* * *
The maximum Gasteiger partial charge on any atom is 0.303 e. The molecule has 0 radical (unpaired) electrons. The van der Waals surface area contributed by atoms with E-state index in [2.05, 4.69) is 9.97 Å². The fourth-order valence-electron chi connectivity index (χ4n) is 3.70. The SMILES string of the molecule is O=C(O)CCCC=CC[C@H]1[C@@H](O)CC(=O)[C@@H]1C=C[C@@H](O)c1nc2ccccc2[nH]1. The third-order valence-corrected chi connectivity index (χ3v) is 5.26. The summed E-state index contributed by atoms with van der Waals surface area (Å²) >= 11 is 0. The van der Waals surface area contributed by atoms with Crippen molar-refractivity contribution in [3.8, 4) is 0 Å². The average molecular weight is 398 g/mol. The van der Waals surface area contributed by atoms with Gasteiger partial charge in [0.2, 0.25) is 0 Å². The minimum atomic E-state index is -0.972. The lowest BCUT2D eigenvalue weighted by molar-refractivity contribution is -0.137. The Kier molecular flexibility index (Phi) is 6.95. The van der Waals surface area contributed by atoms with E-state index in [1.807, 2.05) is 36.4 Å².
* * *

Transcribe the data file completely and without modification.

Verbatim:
The maximum Gasteiger partial charge on any atom is 0.303 e. The molecule has 0 radical (unpaired) electrons. The van der Waals surface area contributed by atoms with E-state index in [2.05, 4.69) is 9.97 Å². The fourth-order valence-electron chi connectivity index (χ4n) is 3.70. The SMILES string of the molecule is O=C(O)CCCC=CC[C@H]1[C@@H](O)CC(=O)[C@@H]1C=C[C@@H](O)c1nc2ccccc2[nH]1. The third-order valence-corrected chi connectivity index (χ3v) is 5.26. The summed E-state index contributed by atoms with van der Waals surface area (Å²) >= 11 is 0. The van der Waals surface area contributed by atoms with Crippen molar-refractivity contribution in [3.8, 4) is 0 Å². The average molecular weight is 398 g/mol. The van der Waals surface area contributed by atoms with Gasteiger partial charge in [0.2, 0.25) is 0 Å². The minimum atomic E-state index is -0.972. The lowest BCUT2D eigenvalue weighted by molar-refractivity contribution is -0.137. The Kier molecular flexibility index (Phi) is 6.95. The van der Waals surface area contributed by atoms with E-state index in [1.807, 2.05) is 36.4 Å².